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U.S. Agency Forecasts Higher Gas Prices

Associated Press | April 7, 2005
By H. JOSEF HEBERT

WASHINGTON - There's pump shock at every corner gas station, with prices well over $2 a gallon and still rising. And the government says you better get used to it.

The Energy Department projects high gasoline prices and $50-plus crude oil at least through next year as producers struggle to keep up with demand.

The department said Thursday it expects gasoline prices to average $2.35 a gallon nationwide in May, the dawn of the heavy summer driving season. Motorists paid an average of $2.22 a gallon last week, 44 cents more than a year ago.

If anyone thinks prices will dip below $2, once a benchmark rarely seen, they're mistaken, says Guy Caruso, head of the Energy Information Administration, the DOE's statistical agency.

Caruso said the forecast is for prices to average $2.28 a gallon through September and remain high after that, well into 2006, mainly because of lingering high crude oil prices and growing demand. He said crude prices, which briefly reached $58 this week, are likely to stay above $50 a barrel well into next year.

Ironically, just as the federal officials were talking about higher prices, crude tumbled nearly $2 a barrel to just over $54 a barrel and gasoline futures fell nearly 11 cents before slightly rebounding Thursday on the New York Mercantile Exchange.

Will that have any impact on prices at the pump?

"Probably not," said Phil Flynn, senior market analyst at Alaron Trading Corp. in Chicago.

"We're in a new era of high gas prices. The economy is strong and people don't care as much as they did. It's kind of weird," Flynn said in a telephone interview. "The shock value of $2 gasoline has gone away. It's a part of life. How long that can go on we don't know."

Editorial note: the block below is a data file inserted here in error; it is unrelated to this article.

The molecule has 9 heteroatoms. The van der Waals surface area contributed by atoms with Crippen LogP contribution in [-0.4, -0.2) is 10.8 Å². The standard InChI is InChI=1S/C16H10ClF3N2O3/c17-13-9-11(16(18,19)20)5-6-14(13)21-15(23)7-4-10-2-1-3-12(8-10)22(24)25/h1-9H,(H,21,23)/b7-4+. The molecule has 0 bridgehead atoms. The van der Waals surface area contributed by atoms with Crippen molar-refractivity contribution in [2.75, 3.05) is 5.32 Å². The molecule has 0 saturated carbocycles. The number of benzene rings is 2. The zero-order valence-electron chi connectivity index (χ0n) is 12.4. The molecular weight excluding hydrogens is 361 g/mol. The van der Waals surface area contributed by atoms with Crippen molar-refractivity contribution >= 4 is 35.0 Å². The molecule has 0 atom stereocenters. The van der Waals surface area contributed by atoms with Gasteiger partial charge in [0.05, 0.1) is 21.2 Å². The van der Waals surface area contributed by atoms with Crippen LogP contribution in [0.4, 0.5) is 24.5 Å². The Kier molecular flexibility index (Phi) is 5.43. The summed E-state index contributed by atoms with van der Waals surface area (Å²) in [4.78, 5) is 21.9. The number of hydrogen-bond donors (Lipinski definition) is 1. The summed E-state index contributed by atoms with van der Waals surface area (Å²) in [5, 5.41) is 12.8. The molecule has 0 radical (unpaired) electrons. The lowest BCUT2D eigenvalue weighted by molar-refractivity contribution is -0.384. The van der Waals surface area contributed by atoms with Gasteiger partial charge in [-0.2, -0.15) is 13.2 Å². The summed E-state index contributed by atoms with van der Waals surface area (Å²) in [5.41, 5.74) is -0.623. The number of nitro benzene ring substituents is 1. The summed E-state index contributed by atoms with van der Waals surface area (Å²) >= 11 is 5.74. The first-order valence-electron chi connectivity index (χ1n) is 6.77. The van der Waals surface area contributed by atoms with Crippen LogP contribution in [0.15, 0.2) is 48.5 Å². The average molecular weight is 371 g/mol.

In fact, motorists grumbling about high fuel costs might be heartened by the fact that, in today's dollars, gas cost $3.15 a gallon when fuel spiked in 1981 because the Iran -Iraq war affected production in both countries.

At the core of today's high prices is tight supply — or the expectation of it just around the corner — at a time of and growing demand for both crude and gasoline, government and private analysts said.

"You've got demand forecasts that are clearly going up," says John Felmy, chief economist for the American Petroleum Institute, the trade group for large oil companies. He said refineries are running all-out to meet growing demand.

Clearly motorists aren't easing off the roads.

The Energy Information Administration reported Thursday that gasoline demand for this summer is projected to be 9.3 million barrels a day, a 1.8 percent increase over last summer, and the highest on record.

"There is very little spare (production) capacity," said Caruso, referring both to global crude oil markets and U.S. gasoline production.

While the government reported this week that U.S. gasoline and crude inventories were significantly higher than a year ago at this time, those statistics may be misleading. Because of more expected demand the amount of oil in terms of days' supply is below historic levels and is expected to remain so through 2006, EIA analysts predicted.

People are using more gasoline for a variety of reasons: more people of driving age, motorists driving more miles, a rebounding economy, and an overall decline in automobile fuel economy, according to the EIA.

"We believe driving is not easily changeable for most people," said Geoff Sundstrom, a spokesman for the automobile group AAA. He said leisure driving represents a relatively small amount of miles driven. Most of the driving is for going to and from work, shopping and other daily activities, he said.

In a separate report released Thursday, the International Monetary Fund projected that global demand for oil by 2030 would reach 139 million barrels a day, a 65 percent increase.

"We should expect to live with high and volatile oil prices," said Raghuram Rajan, the IMF 's chief economist. "In short, it's going to be a rocky road going forward."

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